Changing the Payment Industry
Credit and debit cards are ubiquitous, but they’re mostly pretty dumb. That’s about to change. Over 170 million people in the U.S. have credit cards, and the average card holder has 3.5 of them. And those totals are not even counting debit cards, which are roughly 40% of the total market and growing. That’s a crap load of plastic! In spite of the promise of mobile payments, plastic cards are not going away any time soon.
We’re at the early stages of a massive wave of innovation in the payment industry. It’s like when Apple launched the iOS platform for mobile developers. The platform in this case is the payment network. Software developers will add new capabilities to cards by programming the payment network to link online applications to specific payment events. Consumers will be able to effectively “drag and drop” apps to their smart cards in the same way that they add apps to their smart phones today.
We’re big believers at Greylock in the future of “online to offline” commerce, and we’re seeing a ton of innovation in this space. One of our portfolio companies, CardSpring, announced a major partnership with First Data earlier this week. We’ve invested in several other “online to offline” commerce companies including Coupons.com, Groupon, Shopkick, Swipely, TrialPay and Wrapp. And there are many other companies innovating in the space, including startups like Square, and established companies like Google, American Express and Visa.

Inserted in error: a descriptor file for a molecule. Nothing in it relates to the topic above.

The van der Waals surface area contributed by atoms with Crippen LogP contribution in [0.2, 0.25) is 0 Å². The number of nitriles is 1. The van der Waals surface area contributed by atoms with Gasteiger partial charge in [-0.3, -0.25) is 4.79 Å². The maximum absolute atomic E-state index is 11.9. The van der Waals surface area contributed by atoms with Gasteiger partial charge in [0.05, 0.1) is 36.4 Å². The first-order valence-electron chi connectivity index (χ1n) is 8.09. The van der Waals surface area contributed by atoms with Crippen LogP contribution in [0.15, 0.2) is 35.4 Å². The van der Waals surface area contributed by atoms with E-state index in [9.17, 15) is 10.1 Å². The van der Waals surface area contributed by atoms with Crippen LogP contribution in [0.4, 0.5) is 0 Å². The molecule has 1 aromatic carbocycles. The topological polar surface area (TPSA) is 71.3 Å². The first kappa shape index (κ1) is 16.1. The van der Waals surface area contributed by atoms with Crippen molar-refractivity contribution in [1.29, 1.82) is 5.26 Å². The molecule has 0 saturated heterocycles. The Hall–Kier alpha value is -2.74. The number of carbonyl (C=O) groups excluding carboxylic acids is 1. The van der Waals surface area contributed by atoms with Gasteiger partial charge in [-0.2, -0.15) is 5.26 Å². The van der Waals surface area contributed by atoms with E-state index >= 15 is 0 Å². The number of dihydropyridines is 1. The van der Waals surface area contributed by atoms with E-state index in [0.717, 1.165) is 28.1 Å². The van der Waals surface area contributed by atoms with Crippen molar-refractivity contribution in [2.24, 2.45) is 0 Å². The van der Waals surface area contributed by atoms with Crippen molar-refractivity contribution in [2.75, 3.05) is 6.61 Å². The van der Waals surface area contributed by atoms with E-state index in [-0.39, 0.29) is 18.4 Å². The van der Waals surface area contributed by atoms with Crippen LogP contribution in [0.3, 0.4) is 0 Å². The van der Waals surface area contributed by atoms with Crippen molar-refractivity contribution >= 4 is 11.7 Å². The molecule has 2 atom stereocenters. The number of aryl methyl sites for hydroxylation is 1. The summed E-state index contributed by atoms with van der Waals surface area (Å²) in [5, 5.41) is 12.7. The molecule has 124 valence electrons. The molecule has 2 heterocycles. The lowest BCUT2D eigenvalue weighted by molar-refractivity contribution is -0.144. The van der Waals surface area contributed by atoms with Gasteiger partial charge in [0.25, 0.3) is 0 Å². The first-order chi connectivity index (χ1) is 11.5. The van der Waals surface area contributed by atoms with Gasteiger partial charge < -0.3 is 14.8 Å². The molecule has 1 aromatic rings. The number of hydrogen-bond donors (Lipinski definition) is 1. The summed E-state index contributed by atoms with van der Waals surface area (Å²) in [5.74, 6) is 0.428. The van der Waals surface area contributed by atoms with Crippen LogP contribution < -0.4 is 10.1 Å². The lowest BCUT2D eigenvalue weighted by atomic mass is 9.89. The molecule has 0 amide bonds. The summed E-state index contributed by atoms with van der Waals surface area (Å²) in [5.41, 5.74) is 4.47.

For all of the attention focused on online commerce, the market opportunity for “online to offline” commerce is way bigger. Online commerce is now a $200 billion industry, but it’s still small compared to offline transactions. Up to 70% of consumer spending is influenced by Web and mobile research, but over 90% of actual transactions are still conducted in the physical world. Several major industries are motivated to see this new app developer ecosystem take flight. Retail marketers know they can advertise more efficiently if they can actually track and close the redemption loop from online browsing to offline buying. Major consumer internet and financial services companies are also highly motivated, as they see a path to greater advertising and promotion-based revenue if they can demonstrate more marketing value through closing the loop. Online budgets that are directed at social ad campaigns will further expand as consumers share experiences connected to their offline card transactions, including reviews and gifting. So what will be the impact of this emerging app platform on the card carrying public?
Expanded memory: If you’re like most people, it’s hard to keep track of all of your paper and plastic. With cloud-connected cards, you can clear out your desk drawer or wallet. Instead of holding on to that Red Lobster gift card, REI loyalty card and printed Groupon deal, you can add these to your card, and receive benefits automatically when you make a purchase. You can also store a digital receipt or warranty on your card rather than keeping these in a filing cabinet in the basement. You’ll be kind of like Bradley Cooper in “Limitless”, without the creepy smile or the terrible side effects.